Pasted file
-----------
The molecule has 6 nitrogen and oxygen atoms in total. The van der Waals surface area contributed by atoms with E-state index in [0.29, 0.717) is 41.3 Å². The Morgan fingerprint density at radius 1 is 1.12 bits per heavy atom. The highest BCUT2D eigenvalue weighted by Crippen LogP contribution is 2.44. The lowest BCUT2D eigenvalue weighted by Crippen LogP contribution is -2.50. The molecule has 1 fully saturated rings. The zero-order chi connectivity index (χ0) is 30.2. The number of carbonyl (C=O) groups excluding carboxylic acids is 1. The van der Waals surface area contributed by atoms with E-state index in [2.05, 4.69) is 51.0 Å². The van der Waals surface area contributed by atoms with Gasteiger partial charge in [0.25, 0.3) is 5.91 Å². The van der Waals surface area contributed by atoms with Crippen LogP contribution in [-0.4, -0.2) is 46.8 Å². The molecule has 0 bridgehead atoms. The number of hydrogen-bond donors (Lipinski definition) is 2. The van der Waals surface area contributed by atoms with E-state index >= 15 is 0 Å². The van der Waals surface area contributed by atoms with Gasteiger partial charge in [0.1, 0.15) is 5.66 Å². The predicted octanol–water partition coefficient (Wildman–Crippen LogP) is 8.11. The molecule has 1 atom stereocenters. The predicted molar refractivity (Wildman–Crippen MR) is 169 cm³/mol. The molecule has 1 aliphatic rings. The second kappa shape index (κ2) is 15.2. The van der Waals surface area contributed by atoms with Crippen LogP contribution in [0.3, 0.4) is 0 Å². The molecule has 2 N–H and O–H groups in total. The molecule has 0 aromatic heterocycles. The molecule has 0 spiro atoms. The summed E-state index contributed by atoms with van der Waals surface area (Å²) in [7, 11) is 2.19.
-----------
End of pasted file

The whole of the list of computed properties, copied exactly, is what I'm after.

The molecule has 6 nitrogen and oxygen atoms in total. The van der Waals surface area contributed by atoms with E-state index in [0.29, 0.717) is 41.3 Å². The Morgan fingerprint density at radius 1 is 1.12 bits per heavy atom. The highest BCUT2D eigenvalue weighted by Crippen LogP contribution is 2.44. The lowest BCUT2D eigenvalue weighted by Crippen LogP contribution is -2.50. The molecule has 1 fully saturated rings. The zero-order chi connectivity index (χ0) is 30.2. The number of carbonyl (C=O) groups excluding carboxylic acids is 1. The van der Waals surface area contributed by atoms with E-state index in [2.05, 4.69) is 51.0 Å². The van der Waals surface area contributed by atoms with Gasteiger partial charge in [0.25, 0.3) is 5.91 Å². The van der Waals surface area contributed by atoms with Crippen LogP contribution in [-0.4, -0.2) is 46.8 Å². The molecule has 0 bridgehead atoms. The number of hydrogen-bond donors (Lipinski definition) is 2. The van der Waals surface area contributed by atoms with E-state index >= 15 is 0 Å². The van der Waals surface area contributed by atoms with Gasteiger partial charge in [0.1, 0.15) is 5.66 Å². The predicted octanol–water partition coefficient (Wildman–Crippen LogP) is 8.11. The molecule has 1 atom stereocenters. The predicted molar refractivity (Wildman–Crippen MR) is 169 cm³/mol. The molecule has 1 aliphatic rings. The second kappa shape index (κ2) is 15.2. The van der Waals surface area contributed by atoms with Crippen LogP contribution in [0.3, 0.4) is 0 Å². The molecule has 2 N–H and O–H groups in total. The molecule has 0 aromatic heterocycles. The molecule has 0 spiro atoms. The summed E-state index contributed by atoms with van der Waals surface area (Å²) in [7, 11) is 2.19.